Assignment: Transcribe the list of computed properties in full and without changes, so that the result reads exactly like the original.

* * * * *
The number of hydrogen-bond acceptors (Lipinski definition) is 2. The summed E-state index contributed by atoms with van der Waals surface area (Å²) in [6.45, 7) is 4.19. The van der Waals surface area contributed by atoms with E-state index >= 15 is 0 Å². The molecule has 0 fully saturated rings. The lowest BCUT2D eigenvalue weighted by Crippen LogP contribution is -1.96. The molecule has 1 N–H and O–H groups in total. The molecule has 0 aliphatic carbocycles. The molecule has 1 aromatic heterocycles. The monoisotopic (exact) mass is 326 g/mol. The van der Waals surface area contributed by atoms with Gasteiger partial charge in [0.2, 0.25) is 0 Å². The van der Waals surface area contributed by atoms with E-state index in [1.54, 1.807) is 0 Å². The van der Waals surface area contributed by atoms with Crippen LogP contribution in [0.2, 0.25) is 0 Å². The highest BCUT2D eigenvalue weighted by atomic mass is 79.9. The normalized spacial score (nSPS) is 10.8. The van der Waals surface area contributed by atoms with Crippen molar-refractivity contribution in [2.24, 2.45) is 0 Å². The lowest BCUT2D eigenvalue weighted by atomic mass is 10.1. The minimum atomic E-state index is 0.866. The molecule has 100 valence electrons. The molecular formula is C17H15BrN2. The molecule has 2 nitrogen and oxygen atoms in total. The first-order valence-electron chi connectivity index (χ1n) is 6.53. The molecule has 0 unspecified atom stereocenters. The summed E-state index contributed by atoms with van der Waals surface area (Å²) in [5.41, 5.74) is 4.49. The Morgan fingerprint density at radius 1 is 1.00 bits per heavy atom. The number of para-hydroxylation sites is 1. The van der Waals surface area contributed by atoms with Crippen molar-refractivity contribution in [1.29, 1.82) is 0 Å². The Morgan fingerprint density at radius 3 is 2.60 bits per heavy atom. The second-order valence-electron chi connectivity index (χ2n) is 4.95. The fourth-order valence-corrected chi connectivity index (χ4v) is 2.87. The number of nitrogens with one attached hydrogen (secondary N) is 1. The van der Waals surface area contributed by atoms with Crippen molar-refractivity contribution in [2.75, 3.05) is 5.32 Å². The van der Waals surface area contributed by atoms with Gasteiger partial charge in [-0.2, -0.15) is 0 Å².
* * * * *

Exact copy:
The number of hydrogen-bond acceptors (Lipinski definition) is 2. The summed E-state index contributed by atoms with van der Waals surface area (Å²) in [6.45, 7) is 4.19. The van der Waals surface area contributed by atoms with E-state index >= 15 is 0 Å². The molecule has 0 fully saturated rings. The lowest BCUT2D eigenvalue weighted by Crippen LogP contribution is -1.96. The molecule has 1 N–H and O–H groups in total. The molecule has 0 aliphatic carbocycles. The molecule has 1 aromatic heterocycles. The monoisotopic (exact) mass is 326 g/mol. The van der Waals surface area contributed by atoms with Gasteiger partial charge in [0.2, 0.25) is 0 Å². The van der Waals surface area contributed by atoms with E-state index in [1.54, 1.807) is 0 Å². The van der Waals surface area contributed by atoms with Crippen LogP contribution in [0.2, 0.25) is 0 Å². The highest BCUT2D eigenvalue weighted by atomic mass is 79.9. The normalized spacial score (nSPS) is 10.8. The van der Waals surface area contributed by atoms with Crippen molar-refractivity contribution in [2.24, 2.45) is 0 Å². The lowest BCUT2D eigenvalue weighted by atomic mass is 10.1. The minimum atomic E-state index is 0.866. The molecule has 100 valence electrons. The molecular formula is C17H15BrN2. The molecule has 2 nitrogen and oxygen atoms in total. The first-order valence-electron chi connectivity index (χ1n) is 6.53. The molecule has 0 unspecified atom stereocenters. The summed E-state index contributed by atoms with van der Waals surface area (Å²) in [5.41, 5.74) is 4.49. The Morgan fingerprint density at radius 1 is 1.00 bits per heavy atom. The number of para-hydroxylation sites is 1. The van der Waals surface area contributed by atoms with Crippen molar-refractivity contribution in [1.29, 1.82) is 0 Å². The Morgan fingerprint density at radius 3 is 2.60 bits per heavy atom. The second-order valence-electron chi connectivity index (χ2n) is 4.95. The fourth-order valence-corrected chi connectivity index (χ4v) is 2.87. The number of nitrogens with one attached hydrogen (secondary N) is 1. The van der Waals surface area contributed by atoms with Crippen molar-refractivity contribution in [2.75, 3.05) is 5.32 Å². The van der Waals surface area contributed by atoms with Gasteiger partial charge in [-0.2, -0.15) is 0 Å².